The Trump Administration just released its Unified Framework for Fixing Our Broken Tax Code.  This Framework outlines general principles for tax reform.  There is still a long way to go in the legislative process, but based on what we have seen so far, here are some general thoughts on how these policies might affect you or your business:

Lowering the Tax Burden on the Middle Class

The proposal seeks to consolidate the current seven tax brackets into three brackets of 12%, 25%, and 35%. Currently the highest individual rate is 39.5%. The proposal provides tax relief to middle class families by roughly doubling the standard deduction to $24,000 for married taxpayers filing jointly (up from $12,600) and $12,000 for single filers (up from $6,300). The standard deduction is the amount of income that is not subject to federal income tax. A tax filer may choose to take the standardized deduction or to itemize his or her deductions.

Increases in other tax credits such as the child tax credit and additional tax relief will be decided through the legislative process. While most itemized deductions will be eliminated, tax incentives for home mortgage interest and charitable contributions will remain. The proposal also leaves the door open to add an additional top rate above the 35% rate if necessary.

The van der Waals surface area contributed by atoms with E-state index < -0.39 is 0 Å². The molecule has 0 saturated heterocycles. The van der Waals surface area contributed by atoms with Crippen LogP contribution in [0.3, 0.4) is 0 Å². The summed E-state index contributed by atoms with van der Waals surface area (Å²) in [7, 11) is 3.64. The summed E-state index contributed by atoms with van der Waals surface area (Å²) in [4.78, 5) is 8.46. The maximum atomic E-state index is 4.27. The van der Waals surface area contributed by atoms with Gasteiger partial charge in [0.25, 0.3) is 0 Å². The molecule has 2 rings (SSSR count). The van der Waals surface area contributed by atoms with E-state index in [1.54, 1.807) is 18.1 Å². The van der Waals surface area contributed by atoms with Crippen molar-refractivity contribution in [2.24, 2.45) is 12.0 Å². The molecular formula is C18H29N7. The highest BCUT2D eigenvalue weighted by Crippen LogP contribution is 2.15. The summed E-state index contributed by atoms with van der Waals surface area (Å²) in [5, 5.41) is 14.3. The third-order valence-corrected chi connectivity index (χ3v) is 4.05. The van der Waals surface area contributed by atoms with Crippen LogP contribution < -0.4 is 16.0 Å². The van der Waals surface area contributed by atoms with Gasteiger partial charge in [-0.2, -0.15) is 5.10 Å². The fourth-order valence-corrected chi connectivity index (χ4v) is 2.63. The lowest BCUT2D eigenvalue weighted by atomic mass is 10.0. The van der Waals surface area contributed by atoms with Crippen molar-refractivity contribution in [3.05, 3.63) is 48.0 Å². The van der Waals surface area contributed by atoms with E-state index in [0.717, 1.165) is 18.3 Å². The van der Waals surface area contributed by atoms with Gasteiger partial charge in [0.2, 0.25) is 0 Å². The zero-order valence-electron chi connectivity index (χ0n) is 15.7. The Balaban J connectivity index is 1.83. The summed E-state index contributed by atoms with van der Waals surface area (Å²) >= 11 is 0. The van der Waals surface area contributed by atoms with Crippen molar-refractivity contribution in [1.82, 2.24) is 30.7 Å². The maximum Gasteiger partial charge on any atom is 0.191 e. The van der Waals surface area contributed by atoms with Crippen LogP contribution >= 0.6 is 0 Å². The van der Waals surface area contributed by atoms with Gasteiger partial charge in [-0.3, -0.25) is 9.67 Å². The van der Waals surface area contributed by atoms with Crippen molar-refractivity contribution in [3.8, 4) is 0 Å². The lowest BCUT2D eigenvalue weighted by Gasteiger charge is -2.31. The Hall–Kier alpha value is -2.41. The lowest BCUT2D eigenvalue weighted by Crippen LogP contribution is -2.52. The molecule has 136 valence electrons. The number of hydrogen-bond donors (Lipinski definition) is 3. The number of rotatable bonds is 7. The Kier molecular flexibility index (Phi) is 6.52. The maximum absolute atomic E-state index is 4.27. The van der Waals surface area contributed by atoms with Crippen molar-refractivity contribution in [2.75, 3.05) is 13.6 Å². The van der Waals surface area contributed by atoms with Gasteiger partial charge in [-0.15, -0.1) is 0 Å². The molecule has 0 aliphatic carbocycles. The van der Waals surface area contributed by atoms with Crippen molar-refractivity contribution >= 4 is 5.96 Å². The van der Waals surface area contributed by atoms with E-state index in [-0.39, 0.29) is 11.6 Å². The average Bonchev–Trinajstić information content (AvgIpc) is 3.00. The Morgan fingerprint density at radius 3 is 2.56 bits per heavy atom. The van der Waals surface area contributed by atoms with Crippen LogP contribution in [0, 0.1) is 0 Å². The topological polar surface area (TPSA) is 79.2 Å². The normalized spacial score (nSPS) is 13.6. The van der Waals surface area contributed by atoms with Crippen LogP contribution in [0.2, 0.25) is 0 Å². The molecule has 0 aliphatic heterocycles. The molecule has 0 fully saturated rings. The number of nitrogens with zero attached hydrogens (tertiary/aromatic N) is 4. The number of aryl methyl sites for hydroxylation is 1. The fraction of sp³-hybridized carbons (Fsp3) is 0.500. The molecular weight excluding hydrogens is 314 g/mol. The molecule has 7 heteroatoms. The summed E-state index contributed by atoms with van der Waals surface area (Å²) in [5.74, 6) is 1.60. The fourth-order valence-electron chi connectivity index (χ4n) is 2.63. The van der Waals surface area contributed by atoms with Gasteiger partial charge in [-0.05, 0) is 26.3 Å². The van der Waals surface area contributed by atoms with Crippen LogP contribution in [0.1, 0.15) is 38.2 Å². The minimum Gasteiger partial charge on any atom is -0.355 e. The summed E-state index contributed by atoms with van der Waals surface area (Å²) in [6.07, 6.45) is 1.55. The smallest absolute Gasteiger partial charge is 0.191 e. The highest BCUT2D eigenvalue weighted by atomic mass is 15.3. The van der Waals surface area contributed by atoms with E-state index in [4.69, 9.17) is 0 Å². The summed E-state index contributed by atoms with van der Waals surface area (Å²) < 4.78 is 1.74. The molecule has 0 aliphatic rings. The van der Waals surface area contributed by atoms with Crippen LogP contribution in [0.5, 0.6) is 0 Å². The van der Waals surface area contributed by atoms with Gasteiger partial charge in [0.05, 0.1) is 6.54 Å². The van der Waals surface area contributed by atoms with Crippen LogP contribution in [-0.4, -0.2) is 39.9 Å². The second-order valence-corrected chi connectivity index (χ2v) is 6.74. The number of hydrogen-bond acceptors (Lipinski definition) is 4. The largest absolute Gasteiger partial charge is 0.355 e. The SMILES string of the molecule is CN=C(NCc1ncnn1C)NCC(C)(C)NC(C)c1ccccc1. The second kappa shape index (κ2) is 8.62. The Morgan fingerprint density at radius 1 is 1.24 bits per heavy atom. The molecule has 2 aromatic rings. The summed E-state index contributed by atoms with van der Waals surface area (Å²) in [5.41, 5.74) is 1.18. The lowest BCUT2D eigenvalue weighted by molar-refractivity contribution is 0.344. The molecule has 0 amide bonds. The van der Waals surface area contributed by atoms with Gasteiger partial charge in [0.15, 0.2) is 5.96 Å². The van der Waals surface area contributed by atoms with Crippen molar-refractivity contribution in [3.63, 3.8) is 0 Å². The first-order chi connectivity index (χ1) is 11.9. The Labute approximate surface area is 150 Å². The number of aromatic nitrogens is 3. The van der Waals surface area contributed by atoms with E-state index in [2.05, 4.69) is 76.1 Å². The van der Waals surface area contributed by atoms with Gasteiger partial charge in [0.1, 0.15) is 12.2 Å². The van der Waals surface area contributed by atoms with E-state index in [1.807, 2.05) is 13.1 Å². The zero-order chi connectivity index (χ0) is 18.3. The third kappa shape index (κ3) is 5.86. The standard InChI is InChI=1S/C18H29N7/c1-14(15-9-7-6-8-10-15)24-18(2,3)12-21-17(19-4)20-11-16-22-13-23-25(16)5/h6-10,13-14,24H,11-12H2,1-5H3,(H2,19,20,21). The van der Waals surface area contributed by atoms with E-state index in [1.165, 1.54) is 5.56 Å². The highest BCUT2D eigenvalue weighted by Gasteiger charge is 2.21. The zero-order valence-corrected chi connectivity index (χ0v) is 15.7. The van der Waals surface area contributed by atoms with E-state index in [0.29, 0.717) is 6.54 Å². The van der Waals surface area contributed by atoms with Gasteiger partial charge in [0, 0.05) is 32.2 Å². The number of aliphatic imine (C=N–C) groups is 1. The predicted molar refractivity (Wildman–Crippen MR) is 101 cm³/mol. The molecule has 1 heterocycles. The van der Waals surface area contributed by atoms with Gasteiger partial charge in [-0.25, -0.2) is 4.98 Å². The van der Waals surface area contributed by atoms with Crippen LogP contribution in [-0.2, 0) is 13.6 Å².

The Proposal aims to eliminate the alternative minimum tax (“AMT”). The AMT is a federal supplemental income tax imposed on certain taxpayers in addition to their regular income tax. It was first enacted to prevent those with very high incomes from using special tax benefits to pay little or no tax. However it has since been expanded to reach individuals without very high incomes or those who do not claim special tax benefits and creates significant complexity in the Tax Code.

Elimination of the Death Tax and Generation Skipping Tax